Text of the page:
Inflation Finally Arrives — at Least at the Wholesale Level
If the Federal Reserve ever wanted to see some inflation — as they keep claiming (careful what you wish for) — the Labor Department just gave a first piece of candy to a child. The Producer Price Index (PPI) for the month of March came in with a big headline reading of 0.5%, and the core reading (ex-food and energy) came in with a gain of 0.6%.
On the headline PPI, Bloomberg and Dow Jones were both expecting only a 0.1% gain. Both consensus readings were also at 0.2% on the core PPI.
Producer prices for final demand rose by 1.4%, the largest gain in seven months. The big gain was in the price of services, up 7% — the largest gain in more than four years. Trade services rose 1.4% in March, but this had been down 1% in February.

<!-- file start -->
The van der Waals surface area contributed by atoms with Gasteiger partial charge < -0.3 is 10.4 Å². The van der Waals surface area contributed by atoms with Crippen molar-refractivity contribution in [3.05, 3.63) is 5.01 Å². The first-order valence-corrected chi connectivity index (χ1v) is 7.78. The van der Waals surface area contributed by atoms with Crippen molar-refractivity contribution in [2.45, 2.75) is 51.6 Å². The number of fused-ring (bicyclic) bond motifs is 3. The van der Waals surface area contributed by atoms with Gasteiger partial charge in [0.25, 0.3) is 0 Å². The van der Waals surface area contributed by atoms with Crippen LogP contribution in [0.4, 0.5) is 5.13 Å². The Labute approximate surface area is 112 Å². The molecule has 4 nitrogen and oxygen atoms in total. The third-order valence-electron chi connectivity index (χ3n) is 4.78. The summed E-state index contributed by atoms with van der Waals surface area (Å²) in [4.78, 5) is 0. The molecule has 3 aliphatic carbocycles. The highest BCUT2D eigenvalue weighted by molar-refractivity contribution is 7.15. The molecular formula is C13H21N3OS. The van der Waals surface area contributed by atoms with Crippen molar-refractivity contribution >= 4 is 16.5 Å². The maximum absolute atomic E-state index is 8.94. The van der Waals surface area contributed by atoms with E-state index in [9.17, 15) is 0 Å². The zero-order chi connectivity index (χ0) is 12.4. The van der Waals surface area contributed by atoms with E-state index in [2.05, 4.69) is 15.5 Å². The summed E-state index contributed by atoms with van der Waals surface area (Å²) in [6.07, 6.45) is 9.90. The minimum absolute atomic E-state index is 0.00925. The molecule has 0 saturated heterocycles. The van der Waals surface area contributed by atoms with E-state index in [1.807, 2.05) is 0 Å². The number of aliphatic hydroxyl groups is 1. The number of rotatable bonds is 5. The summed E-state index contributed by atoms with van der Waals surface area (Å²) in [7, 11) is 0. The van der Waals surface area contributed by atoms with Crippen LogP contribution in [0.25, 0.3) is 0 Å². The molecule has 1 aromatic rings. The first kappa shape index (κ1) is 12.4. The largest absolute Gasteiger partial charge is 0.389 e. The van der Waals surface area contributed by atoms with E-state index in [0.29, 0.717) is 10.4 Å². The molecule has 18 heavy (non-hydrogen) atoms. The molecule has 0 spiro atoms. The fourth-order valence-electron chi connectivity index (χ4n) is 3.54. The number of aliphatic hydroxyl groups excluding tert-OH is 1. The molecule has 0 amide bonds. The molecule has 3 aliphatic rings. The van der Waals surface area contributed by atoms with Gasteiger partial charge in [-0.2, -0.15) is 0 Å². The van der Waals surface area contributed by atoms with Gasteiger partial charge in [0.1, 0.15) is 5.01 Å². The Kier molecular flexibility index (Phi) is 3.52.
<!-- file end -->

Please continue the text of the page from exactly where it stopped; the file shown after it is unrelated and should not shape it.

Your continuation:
As a reminder, the PPI is considered as wholesale inflation that businesses and the government have to pay for goods and services rather than what consumers pay. It generally takes two months, or even longer, before elevated producer prices are passed directly down to the consumer level.
Also note that the former PPI reading of finished goods would have been down 0.1% sequentially and up 1.7% from a year ago.
The Federal Reserve's formal 2% price target for inflation has been missed on the downside for nearly two years now. Again, we think the people wanting inflation need to be careful what they wish for — as long as deflation is avoided.
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Filed under: Economy